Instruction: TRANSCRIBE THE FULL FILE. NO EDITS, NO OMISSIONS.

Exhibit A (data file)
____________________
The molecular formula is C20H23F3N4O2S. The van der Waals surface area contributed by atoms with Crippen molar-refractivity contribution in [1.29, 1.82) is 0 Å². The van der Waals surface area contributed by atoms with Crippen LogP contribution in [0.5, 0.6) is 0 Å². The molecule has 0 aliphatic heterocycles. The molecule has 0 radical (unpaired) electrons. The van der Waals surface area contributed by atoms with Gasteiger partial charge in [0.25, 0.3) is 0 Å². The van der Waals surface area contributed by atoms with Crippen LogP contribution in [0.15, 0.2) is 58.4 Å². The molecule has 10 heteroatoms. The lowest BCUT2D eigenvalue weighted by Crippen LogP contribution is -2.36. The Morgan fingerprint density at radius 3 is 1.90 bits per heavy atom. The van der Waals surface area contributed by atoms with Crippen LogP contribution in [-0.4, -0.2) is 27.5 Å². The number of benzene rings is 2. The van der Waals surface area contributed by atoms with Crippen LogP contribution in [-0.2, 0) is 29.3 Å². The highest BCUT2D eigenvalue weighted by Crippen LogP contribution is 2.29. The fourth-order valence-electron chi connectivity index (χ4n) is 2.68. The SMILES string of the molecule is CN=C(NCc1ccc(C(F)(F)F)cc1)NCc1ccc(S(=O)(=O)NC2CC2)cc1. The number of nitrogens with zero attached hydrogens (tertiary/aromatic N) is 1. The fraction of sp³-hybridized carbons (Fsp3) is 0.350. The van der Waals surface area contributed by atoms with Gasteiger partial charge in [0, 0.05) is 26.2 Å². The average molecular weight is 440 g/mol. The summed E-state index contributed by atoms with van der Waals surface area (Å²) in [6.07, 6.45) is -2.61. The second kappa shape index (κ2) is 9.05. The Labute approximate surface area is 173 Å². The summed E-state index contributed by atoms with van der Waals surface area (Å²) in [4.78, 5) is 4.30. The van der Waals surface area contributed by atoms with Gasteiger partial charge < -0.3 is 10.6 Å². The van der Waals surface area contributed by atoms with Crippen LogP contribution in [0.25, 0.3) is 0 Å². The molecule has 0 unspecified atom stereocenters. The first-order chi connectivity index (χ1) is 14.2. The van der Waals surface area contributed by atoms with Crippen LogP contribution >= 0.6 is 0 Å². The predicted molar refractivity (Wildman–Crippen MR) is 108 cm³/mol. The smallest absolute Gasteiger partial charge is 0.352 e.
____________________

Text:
The molecular formula is C20H23F3N4O2S. The van der Waals surface area contributed by atoms with Crippen molar-refractivity contribution in [1.29, 1.82) is 0 Å². The van der Waals surface area contributed by atoms with Crippen LogP contribution in [0.5, 0.6) is 0 Å². The molecule has 0 aliphatic heterocycles. The molecule has 0 radical (unpaired) electrons. The van der Waals surface area contributed by atoms with Gasteiger partial charge in [0.25, 0.3) is 0 Å². The van der Waals surface area contributed by atoms with Crippen LogP contribution in [0.15, 0.2) is 58.4 Å². The molecule has 10 heteroatoms. The lowest BCUT2D eigenvalue weighted by Crippen LogP contribution is -2.36. The Morgan fingerprint density at radius 3 is 1.90 bits per heavy atom. The van der Waals surface area contributed by atoms with Crippen LogP contribution in [-0.4, -0.2) is 27.5 Å². The number of benzene rings is 2. The van der Waals surface area contributed by atoms with Crippen LogP contribution in [-0.2, 0) is 29.3 Å². The highest BCUT2D eigenvalue weighted by Crippen LogP contribution is 2.29. The fourth-order valence-electron chi connectivity index (χ4n) is 2.68. The SMILES string of the molecule is CN=C(NCc1ccc(C(F)(F)F)cc1)NCc1ccc(S(=O)(=O)NC2CC2)cc1. The number of nitrogens with zero attached hydrogens (tertiary/aromatic N) is 1. The fraction of sp³-hybridized carbons (Fsp3) is 0.350. The van der Waals surface area contributed by atoms with Gasteiger partial charge in [0, 0.05) is 26.2 Å². The average molecular weight is 440 g/mol. The summed E-state index contributed by atoms with van der Waals surface area (Å²) in [6.07, 6.45) is -2.61. The second kappa shape index (κ2) is 9.05. The Labute approximate surface area is 173 Å². The summed E-state index contributed by atoms with van der Waals surface area (Å²) in [4.78, 5) is 4.30. The van der Waals surface area contributed by atoms with Gasteiger partial charge < -0.3 is 10.6 Å². The van der Waals surface area contributed by atoms with Crippen LogP contribution in [0.25, 0.3) is 0 Å². The molecule has 0 unspecified atom stereocenters. The first-order chi connectivity index (χ1) is 14.2. The van der Waals surface area contributed by atoms with Crippen LogP contribution >= 0.6 is 0 Å². The predicted molar refractivity (Wildman–Crippen MR) is 108 cm³/mol. The smallest absolute Gasteiger partial charge is 0.352 e.